Short-Term Daily Intake of Polydextrose Fiber Does Not Shorten Intestinal Transit Time in Constipated Adults: A Randomized Controlled Trial.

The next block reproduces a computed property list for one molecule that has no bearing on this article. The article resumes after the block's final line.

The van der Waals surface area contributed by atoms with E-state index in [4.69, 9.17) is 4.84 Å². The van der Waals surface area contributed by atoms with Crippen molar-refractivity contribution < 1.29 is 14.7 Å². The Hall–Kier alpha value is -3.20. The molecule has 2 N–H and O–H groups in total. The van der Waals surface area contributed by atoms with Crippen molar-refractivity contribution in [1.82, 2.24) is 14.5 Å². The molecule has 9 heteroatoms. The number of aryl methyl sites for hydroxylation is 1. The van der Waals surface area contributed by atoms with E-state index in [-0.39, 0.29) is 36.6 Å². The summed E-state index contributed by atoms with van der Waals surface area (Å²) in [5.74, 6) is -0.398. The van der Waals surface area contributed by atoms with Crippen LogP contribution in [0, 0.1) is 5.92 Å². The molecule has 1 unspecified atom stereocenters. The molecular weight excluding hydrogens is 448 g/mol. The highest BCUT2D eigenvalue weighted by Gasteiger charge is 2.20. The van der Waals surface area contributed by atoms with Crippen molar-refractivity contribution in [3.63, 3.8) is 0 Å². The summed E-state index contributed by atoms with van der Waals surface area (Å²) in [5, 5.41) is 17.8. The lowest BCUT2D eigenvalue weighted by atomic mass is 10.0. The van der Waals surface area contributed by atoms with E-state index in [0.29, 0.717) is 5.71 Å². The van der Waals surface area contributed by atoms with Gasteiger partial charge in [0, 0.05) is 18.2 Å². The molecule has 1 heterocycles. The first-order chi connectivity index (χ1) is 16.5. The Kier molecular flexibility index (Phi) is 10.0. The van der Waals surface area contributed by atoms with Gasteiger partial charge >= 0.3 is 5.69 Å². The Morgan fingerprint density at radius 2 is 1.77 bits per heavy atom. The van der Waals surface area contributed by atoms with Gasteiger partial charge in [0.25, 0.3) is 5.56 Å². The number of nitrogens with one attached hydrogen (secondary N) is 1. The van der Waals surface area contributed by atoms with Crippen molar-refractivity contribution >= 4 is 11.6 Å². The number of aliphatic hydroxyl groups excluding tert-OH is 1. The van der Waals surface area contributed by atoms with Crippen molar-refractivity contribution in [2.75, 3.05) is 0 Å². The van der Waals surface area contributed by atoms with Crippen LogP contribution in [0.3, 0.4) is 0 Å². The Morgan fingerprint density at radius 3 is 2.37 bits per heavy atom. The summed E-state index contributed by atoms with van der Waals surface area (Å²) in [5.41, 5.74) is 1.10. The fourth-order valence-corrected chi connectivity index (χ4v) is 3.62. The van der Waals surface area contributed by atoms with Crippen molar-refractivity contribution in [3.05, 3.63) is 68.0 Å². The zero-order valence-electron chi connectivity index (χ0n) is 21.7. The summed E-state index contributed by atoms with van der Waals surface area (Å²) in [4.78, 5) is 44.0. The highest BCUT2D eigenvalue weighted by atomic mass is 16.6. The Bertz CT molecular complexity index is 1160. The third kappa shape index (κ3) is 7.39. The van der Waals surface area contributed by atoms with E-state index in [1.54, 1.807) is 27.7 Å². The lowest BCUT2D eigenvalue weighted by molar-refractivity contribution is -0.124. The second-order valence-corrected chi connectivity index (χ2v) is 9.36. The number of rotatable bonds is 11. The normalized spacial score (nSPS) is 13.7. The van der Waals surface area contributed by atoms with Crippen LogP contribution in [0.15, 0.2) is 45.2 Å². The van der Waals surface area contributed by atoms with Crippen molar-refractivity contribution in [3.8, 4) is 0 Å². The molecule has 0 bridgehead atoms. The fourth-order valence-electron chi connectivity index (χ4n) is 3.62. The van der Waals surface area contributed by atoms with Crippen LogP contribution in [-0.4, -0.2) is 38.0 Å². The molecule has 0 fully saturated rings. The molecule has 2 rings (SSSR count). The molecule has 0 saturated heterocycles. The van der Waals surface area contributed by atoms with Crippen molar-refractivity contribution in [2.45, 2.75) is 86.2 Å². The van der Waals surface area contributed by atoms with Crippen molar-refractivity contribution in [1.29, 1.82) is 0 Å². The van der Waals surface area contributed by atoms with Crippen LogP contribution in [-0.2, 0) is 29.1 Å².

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Chronic constipation (CC) remains a common gastrointestinal (GI) disorder that conveys a substantial healthcare burden. Expert guidelines recommend increasing fiber intake, yet the clinical evidence to support this needs strengthening for specific fibers. The aim was to evaluate changes in intestinal transit time and GI symptoms in CC patients who consumed polydextrose. In a randomized, double-blind, placebo-controlled trial, 128 adults with CC received 8 g or 12 g polydextrose, or placebo, daily for 4 weeks. Transit time, as primary outcome, was assessed by radiopaque marker distribution after 2-weeks intervention. Bowel habits, GI symptoms and quality of life (QOL) were assessed by questionnaire, including the Patient-Assessment of Constipation (PAC) Symptoms (SYM), and PAC-QOL. Following 2-weeks intervention, no reduction was seen in transit time in any group and following 2- or 4-weeks intervention, no improvements were seen in stool frequency or consistency in any group. After 2-weeks intervention with 8 g/day polydextrose an improvement was seen in the PAC-SYM rectal score (p = 0.041). After 4-weeks intervention both rectal (p = 0.049) and stool (p = 0.029) scores improved while improvement in the QOL satisfaction score did not reach significance (p = 0.071). Overall, the results suggest that 2-weeks consumption of 8 or 12 g/day polydextrose does not significantly improve physiological measures of gut function in CC adults. Longer term consumption may improve clinical measures, but further studies will be required to substantiate this.